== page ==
Charlize Theron currently has two movies out in theaters simultaneously (her agent must be working hard) and both are desperately crying out for a feminist review.
Snow White and the Huntsman:
The fairy tale redux is the latest vogue in Hollywood and poor Snow White has been remixed and redone twice in the past year. I didn’t see the Julia Roberts and Nathan Lane adaptation, about which I heard unpleasant things (I wonder though, can anything with the brilliant Nathan Lane ever be that bad?), but the trailer looked promising, despite the presence of Kristin Stewart.
I’m going to go off on a tangent here about Kristin Stewart: really, Hollywood? You like Kristen Stewart that much that you’ve decided to continue to feed her roles? Can’t you just admit that she’s a horrifically, terrible actress? She has literally one expression she uses: surprised fear. I have stuffed animals with a greater range of displayed emotion.
That tepid, surprised fear bleeds its unfortunate paralysis into the rest of the film, which had an otherwise legitimately promising cast and a script with some real potential. The film, and most notably Stewart, fails to commit to anything. Is Snow White a herald of action hero bad-assery intent on her destiny to kill the wicked witch? Or is she an angelic innocent saint, so pure that her goodness can overcome the queen’s toxic, kingdom-killing evil? Stewart definitely has no idea and so neither do the characters who interact with her, making her role (the title one) the most boring and confusing part of the film.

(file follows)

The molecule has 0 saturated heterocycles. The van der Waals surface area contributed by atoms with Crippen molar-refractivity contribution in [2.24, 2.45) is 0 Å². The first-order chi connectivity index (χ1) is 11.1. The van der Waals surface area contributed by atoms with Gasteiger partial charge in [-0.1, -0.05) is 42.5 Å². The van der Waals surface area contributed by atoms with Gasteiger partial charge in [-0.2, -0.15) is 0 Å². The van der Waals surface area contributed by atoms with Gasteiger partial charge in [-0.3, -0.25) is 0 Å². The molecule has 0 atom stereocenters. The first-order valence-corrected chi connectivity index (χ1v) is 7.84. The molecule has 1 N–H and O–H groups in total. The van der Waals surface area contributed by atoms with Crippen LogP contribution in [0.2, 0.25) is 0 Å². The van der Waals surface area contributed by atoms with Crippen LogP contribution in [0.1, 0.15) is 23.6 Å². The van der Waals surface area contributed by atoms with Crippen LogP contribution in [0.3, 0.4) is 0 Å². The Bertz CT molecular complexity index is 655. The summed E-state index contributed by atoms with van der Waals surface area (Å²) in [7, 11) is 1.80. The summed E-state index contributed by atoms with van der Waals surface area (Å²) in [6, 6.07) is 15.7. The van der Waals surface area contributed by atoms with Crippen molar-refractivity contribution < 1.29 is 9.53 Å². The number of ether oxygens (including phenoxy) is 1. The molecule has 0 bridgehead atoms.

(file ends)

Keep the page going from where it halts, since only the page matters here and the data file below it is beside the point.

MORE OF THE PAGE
This leads into one of my main feminist concerns with the film, the fact that Stewart’s Snow White is supposedly only powerful because of her “innocence and purity.” Again we have to go back to ideas of innocence and purity for women, without which, we can apparently accomplish nothing, nor be of any value. This is, of course, in direct opposition to the male characters in the film who are drunk, unethical and constantly killing something. This kind of clichéd, stereotype reinforcing portrayal of the wounded, nasty, albeit powerful warrior, who falls in love with the gentle, sweet maiden (always pure), is without a doubt the most annoying thing ever.